Airline passenger satisfaction declines in J.D. Power ranking

Travelers line up at check-in counters at Hartsfield-Jackson International Airport on Nov. 17, 2021. Credit: John Spink / AJC

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Travelers line up at check-in counters at Hartsfield-Jackson International Airport on Nov. 17, 2021. Credit: John Spink / AJC

Delta drops in ranking, while Southwest is tops for economy in study.

The frustrations of congested airport terminals and crowded planes are returning on top of the lingering effects of the COVID-19 pandemic.

And it’s causing a decline in customer satisfaction with air travel, according to the latest J.D. Power survey.

Atlanta-based Delta Air Lines, which drew accolades for keeping middle seats empty earlier in the pandemic but has since returned to regularly filling planes, took a significant hit in the latest J.D. Power ranking.

Delta reached a long-coveted top spot overall in the J.D. Power study of North American airlines last year, but dropped to a lower position in all three categories of this year’s study: economy, premium economy and first class/business class.

Overall passenger satisfaction declined sharply across the board compared with last year, according to J.D. Power.

The consumer insights company opted to split the ranking into three categories to reflect how people buy tickets and “their changed expectations of service levels based on what they’re buying,” said J.D. Power travel intelligence lead Michael Taylor.

Southwest Airlines, the second-largest carrier at Hartsfield-Jackson International Airport, ranked highest in the economy class segment.

Dallas-based Southwest, which offers only economy class seats on its planes and no fees for checked bags, has customers who “believe they have great value for the money” and friendly service, Taylor said. JetBlue ranked second and Delta ranked third in the economy class segment.

New York-based JetBlue ranked highest in the premium economy segment, just ahead of Delta.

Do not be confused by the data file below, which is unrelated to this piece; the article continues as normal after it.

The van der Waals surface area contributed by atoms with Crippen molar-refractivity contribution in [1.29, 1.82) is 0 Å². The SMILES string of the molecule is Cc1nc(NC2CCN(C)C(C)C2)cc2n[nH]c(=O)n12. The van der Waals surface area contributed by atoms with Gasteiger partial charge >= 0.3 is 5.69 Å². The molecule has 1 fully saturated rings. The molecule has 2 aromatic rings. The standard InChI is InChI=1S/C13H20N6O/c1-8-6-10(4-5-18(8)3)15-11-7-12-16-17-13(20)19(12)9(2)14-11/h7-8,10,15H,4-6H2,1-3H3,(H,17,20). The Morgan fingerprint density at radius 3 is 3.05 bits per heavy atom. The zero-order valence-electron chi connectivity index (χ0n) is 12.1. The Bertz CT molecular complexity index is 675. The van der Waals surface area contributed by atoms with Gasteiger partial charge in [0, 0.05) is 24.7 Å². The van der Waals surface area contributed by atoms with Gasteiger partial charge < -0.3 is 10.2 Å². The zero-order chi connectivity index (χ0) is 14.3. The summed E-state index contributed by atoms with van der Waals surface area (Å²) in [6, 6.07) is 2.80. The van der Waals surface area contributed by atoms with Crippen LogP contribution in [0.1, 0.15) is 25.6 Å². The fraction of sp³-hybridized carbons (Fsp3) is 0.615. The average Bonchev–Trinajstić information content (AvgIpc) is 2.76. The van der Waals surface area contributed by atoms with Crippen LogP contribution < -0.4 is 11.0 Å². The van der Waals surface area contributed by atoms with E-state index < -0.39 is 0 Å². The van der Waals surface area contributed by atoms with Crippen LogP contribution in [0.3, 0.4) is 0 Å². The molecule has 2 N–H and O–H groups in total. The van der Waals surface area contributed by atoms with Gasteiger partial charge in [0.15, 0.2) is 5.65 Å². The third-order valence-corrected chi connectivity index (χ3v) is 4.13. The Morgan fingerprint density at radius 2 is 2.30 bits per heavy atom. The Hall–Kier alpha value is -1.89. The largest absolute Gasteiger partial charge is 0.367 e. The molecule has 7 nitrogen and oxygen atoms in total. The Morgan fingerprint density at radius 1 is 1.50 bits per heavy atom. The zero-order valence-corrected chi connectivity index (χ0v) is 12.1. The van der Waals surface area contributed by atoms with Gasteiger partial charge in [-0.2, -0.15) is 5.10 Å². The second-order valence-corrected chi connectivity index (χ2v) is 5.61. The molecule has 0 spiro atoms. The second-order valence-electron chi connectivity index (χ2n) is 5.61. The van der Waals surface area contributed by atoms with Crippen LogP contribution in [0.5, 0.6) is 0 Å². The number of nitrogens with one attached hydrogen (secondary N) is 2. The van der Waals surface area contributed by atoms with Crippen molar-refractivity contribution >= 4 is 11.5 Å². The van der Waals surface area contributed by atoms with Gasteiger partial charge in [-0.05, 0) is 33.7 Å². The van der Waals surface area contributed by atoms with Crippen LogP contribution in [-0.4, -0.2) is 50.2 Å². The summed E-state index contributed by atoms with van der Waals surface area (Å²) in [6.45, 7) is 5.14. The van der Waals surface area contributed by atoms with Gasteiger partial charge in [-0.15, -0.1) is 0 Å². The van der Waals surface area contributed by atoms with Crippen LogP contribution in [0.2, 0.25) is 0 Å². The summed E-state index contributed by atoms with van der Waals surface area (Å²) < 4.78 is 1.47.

JetBlue also ranked highest for the first class/business class segment, with accolades for its lie-flat Mint suites on long-haul flights, including some domestic cross-country flights. While Delta, American and United have business class on long-haul international flights, 99% of the passengers in the J.D. Power study are flying domestic.

The study was based on a survey of passengers conducted from March 2021 through March 2022. Some travelers last year were frustrated with cutbacks in in-flight food and beverage service due to the pandemic, according to Taylor. Airlines have been gradually restoring some of that service.

Rising air fares are also becoming an issue. The cost of traveling has increased with higher fuel costs and fare hikes, a situation Taylor expects will worsen in coming months.

Some airlines are cutting their flight schedules because they are struggling with staffing, which is expected to result in crowded planes and higher fares, particularly during the busy summer travel season.

“We’re going to start talking about how expensive it is to fly,” he said. “The biggest factor in satisfaction is whether people feel they’re getting value for their money. That’s harder to do in inflationary times and when airlines are raising ticket prices.”


J.D. Power 2022 North American Airline Satisfaction Study

Economy/Basic Economy segment

1. Southwest Airlines, 849

2. JetBlue Airways, 828

3. Delta Air Lines, 813

4. Allegiant Air, 803

5. Alaska Airlines, 794

6. Air Canada, 777

7. United Airlines, 774

8. Spirit Airlines, 772

9. American Airlines, 770

10. Frontier Airlines, 755

11. WestJet, 750

Scores based on 1,000-point scale

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